The scandal became exposed when Hill was arrested and indicted on drug trafficking in 1980 where he later turned informant to avoid jail time. Hill offered to come clean about the full story if he were to gain immunity, which was granted to him. After the four-week trial, Tony Perla was sentenced to ten year imprisonment while his brother, Rocco, received just a four year imprisonment.
The Boston College basketball team ended its 1978–79 season with a 22–9 record. It is unclear how much money the players involved in the point-shaving scheme were paid. Hill reportedly cleared over $100,000 and bettors higher up the line were said to have made up to $250,000
Baylor Basketball Murder: During the summer of 2003, Baylor player Patrick Dennehy was murdered by then teammate Carlton Dotson. Dennehy and Dotson got into a heated argument with one another while they were practicing firing their guns in the Waco, Texas area, which then resulted Dotson shooting and killing Dennehy.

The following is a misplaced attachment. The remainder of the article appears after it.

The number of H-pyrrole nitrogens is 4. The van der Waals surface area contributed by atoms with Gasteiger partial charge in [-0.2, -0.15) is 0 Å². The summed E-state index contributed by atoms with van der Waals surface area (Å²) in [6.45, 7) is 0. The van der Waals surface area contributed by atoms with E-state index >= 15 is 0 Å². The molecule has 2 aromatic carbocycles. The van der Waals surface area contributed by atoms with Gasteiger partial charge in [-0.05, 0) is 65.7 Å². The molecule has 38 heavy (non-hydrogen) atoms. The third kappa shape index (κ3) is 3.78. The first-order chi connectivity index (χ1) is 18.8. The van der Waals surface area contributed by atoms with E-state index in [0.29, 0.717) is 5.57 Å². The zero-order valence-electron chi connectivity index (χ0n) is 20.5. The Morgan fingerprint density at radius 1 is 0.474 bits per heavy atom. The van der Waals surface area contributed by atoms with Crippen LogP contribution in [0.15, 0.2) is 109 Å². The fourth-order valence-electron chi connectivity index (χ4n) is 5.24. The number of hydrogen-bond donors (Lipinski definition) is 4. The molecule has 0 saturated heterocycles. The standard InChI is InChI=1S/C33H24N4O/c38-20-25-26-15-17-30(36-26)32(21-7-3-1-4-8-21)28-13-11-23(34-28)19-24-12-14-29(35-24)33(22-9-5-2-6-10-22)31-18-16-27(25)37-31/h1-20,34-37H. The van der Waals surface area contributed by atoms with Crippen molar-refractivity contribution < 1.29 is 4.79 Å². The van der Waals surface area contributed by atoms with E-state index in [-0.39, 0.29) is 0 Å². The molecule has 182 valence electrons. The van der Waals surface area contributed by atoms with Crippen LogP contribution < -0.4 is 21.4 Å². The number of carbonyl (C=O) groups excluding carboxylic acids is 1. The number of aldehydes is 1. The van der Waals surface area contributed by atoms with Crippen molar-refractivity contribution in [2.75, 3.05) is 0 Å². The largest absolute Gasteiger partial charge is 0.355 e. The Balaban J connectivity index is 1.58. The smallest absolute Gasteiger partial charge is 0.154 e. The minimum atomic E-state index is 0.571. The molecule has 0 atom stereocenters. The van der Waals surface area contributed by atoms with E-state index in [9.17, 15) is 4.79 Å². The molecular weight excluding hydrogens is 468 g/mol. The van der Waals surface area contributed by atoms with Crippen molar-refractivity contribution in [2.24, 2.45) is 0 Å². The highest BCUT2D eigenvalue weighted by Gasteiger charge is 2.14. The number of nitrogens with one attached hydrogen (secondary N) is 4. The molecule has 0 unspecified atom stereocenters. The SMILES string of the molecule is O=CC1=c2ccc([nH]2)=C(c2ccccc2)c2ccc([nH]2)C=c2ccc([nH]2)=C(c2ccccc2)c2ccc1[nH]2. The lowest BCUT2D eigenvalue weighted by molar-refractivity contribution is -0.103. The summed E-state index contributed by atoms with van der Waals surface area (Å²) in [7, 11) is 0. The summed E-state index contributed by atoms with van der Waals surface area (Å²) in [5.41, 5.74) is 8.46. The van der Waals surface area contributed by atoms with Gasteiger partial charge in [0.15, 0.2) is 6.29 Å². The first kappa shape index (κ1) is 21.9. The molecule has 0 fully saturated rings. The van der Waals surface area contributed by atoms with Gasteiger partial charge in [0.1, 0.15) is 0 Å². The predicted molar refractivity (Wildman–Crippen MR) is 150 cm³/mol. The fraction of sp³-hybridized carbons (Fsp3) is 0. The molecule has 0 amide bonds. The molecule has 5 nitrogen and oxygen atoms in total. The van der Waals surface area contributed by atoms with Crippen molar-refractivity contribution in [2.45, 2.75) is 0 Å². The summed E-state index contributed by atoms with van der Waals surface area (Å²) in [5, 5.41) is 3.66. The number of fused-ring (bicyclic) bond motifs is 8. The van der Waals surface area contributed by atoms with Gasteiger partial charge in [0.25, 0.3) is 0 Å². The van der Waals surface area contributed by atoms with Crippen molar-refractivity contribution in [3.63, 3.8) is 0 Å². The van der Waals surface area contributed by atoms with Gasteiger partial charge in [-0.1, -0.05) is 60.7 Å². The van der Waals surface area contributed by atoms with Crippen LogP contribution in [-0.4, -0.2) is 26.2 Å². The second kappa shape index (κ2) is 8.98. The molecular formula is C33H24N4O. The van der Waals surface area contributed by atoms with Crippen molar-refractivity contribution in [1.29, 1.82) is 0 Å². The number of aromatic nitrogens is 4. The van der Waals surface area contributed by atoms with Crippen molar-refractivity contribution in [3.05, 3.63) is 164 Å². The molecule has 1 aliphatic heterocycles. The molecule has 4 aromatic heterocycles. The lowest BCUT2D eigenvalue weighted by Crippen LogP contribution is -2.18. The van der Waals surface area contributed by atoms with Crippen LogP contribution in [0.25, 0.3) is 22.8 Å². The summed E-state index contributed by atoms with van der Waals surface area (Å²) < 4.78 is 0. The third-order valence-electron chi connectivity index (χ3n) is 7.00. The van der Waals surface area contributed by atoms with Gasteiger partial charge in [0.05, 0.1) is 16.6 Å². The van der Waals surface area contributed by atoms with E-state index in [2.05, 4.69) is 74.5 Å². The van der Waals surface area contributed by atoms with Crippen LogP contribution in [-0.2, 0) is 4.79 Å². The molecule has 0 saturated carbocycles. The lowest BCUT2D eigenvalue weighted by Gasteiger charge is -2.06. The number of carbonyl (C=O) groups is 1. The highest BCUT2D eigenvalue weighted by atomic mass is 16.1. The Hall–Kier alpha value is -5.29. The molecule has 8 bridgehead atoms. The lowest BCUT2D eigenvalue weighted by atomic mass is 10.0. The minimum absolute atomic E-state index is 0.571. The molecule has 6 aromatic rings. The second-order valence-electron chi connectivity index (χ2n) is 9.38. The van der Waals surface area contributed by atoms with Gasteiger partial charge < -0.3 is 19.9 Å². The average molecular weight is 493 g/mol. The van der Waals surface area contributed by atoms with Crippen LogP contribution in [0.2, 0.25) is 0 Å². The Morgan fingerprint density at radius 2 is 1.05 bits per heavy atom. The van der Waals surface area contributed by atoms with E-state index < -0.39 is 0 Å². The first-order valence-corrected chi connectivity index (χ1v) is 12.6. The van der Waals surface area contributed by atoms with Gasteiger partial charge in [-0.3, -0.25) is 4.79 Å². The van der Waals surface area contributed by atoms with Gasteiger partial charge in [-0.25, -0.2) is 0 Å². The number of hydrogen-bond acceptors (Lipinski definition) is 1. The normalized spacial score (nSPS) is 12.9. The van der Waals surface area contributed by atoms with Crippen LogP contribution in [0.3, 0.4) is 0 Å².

After the murder, then basketball coach Dave Bliss ordered the players on the team to lie about the story and to tell investigators that Dennehy was a drug dealer in attempt to cover up NCAA violations that would come to surface during the investigation of the murder.
This attempt did not work and the NCAA came down on Baylor hard by giving the Bears probation, loss of scholarships, recruiting restrictions, and a ban from non-conference schedule from the 2005-2006 season. Baylor also was slapped with smaller penalties as well.
Reggie Bush Returns His Heisman Trophy: After listing the previous stories, perhaps returning your Heisman trophy isn’t all that bad.